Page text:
Empowering Prosumers: Clearer Billing Practices Pave the Way for Improved Prosumer Position

A recent study conducted by NALED, with the support of the USAID project "Better Energy," sheds light on the optimistic outlook of citizens who invested in solar panels. Nearly three-quarters of these individuals anticipated a significant reduction of 40 to 100 percent in their electricity bills. Impressively, 78% of them financed the installation from their own pockets. However, despite the potential benefits, the survey reveals that half of the population is currently hesitant to invest in new capacities, primarily due to the unfavorable billing practices by the EPS (Electric Power Industry of Serbia).

NALED's research on prosumers, comprising its first comprehensive study in this domain, highlights key insights into the challenges faced by citizens who generate and consume electricity. The study underscores the need for harmonizing regulations related to tax and fee calculations and calls for transparent presentation of the factors determining monthly consumption. These recommendations align with NALED's proposed framework of 15 measures aimed at enhancing consumer rights and boosting investment profitability, which were unveiled to the public.

To improve the position of prosumers, it is crucial to establish a clear definition of consumed energy and specify that all duties should be calculated based on surplus energy drawn from the EPS, deducting any previously accumulated surpluses from the individual's own production. After recent amendments to the VAT Law resolved tax calculation issues, similar measures must be implemented to address excise duties and fees paid by consumers.

Among the key recommendations put forth is the adoption of measures that allow residential buildings to function as buyers-producers, even for those who do not own the power plants. Recognizing their significant potential, this approach would enable individuals to recover their investment through a unified payment system, such as infostan. Additionally, apartment owners, tenants, and potential lessees would have the opportunity to rent roof space for solar panel installation. These proposals were developed with the expertise of Professor Branko Radulović from the Faculty of Law.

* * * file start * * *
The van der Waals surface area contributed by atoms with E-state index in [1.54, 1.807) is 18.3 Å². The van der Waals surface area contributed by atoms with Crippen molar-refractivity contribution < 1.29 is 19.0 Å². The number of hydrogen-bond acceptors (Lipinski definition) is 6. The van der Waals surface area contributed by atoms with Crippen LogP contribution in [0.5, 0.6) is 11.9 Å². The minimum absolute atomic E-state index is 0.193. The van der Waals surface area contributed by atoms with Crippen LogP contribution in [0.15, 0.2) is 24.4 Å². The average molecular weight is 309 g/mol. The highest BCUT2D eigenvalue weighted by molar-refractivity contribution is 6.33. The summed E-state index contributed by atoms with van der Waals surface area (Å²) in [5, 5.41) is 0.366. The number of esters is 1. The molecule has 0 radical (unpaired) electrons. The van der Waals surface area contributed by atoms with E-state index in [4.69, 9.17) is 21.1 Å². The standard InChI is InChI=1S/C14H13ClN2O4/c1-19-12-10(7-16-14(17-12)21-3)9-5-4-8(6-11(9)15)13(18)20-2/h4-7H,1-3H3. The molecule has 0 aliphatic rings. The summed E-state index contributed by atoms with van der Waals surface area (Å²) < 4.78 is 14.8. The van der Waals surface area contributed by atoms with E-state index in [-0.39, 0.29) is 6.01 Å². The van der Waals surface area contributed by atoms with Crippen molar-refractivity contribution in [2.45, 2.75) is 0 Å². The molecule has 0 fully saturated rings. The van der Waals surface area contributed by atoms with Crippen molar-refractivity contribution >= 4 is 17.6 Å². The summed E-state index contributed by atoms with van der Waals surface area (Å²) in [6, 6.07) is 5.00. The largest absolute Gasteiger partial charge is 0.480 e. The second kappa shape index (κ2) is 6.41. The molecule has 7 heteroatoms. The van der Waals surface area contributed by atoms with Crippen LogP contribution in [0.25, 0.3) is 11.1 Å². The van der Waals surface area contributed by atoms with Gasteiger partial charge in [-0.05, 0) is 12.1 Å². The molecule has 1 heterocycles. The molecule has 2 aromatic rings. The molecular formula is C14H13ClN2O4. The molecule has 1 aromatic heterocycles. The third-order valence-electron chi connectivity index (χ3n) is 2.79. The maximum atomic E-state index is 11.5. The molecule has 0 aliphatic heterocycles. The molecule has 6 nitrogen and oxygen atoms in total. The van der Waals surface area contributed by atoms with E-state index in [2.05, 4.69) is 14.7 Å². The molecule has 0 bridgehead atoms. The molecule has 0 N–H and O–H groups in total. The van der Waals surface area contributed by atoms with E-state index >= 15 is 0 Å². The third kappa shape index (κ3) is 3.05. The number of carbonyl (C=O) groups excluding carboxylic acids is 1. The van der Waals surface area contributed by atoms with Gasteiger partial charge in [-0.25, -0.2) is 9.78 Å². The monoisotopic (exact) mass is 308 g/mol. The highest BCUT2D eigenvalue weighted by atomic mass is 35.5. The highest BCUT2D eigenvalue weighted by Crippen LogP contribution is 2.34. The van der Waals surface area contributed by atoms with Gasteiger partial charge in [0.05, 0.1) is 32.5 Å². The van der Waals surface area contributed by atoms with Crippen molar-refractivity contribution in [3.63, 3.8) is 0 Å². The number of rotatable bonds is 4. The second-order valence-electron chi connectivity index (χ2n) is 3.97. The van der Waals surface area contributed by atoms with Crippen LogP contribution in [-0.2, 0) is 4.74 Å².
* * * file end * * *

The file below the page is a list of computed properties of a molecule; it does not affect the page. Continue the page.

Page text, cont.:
The research also emphasizes the importance of providing specific incentives for investing in solar panels and establishing a predictable price ratio for electricity generated by prosumers and supplied to the grid. Ensuring a favorable return on investment, improving connection procedures to the electrical distribution network, and streamlining administrative processes are vital aspects of this endeavor. Survey respondents reported an average duration of four months for the construction and connection-related administrative procedures. They expressed a desire for electronic monitoring of requests and shortened deadlines for electricity distribution.

During the presentation of recently adopted amendments to the Law on the Use of Renewable Energy Sources, Rade Mrdak, Adviser to the Minister of Mining and Energy, highlighted the introduction of power restrictions for households (10.8 kW) and the economy (150 kW) concerning solar panel installations.

Mrdak clarified that the essence of the producer's customer definition lies in their continued status as ultimate electricity consumers. Prosumers, by providing surplus energy rather than selling it, receive reductions on their electricity bills. This benefit lasts for one year, and any remaining unused surplus is handed over to the supplier free of charge.

The research encompasses citizens in the planning stages of becoming prosumers. Jasmina Radovanović, Head of NALED's Unit for Property and Investments, revealed that only one in four individuals is familiar with the requirements for attaining the buyer-producer status. Approximately 60% of citizens expressed their willingness to invest in solar panels only if they receive incentives, while two-thirds of business owners are ready to fund the investment independently.

The adoption of solar panels by local governments presents a mixed picture, as revealed by the study. Alarmingly, every other city or municipality surveyed has yet to install solar panels on their buildings, and a significant 83% have not implemented solar power in their utilities and services. However, there is a notable enthusiasm for investment in solar energy among citizens and businesses, with as many as 85% of local governments receiving inquiries about solar panel installations.

Among the cities and municipalities that have embraced solar energy, 60% have financed installations, albeit predominantly limited to one to five projects per location. Encouragingly, 70% of local governments have expressed their commitment to supporting citizens in their medium-term plans for the installation of solar panels. This signifies a positive step toward a greener and more sustainable future.

The research, conducted as part of the "Encouraging the Production of Electricity from Own Sources and Improving the Position of Buyers-Producers" project, serves as the foundation for the development of recommendations. These recommendations aim to facilitate the wider adoption of renewable energy sources and enhance the position of buyers-producers in the energy market. The project is an integral component of the comprehensive USAID Better Energy initiative, which seeks to promote sustainable energy practices across the region.

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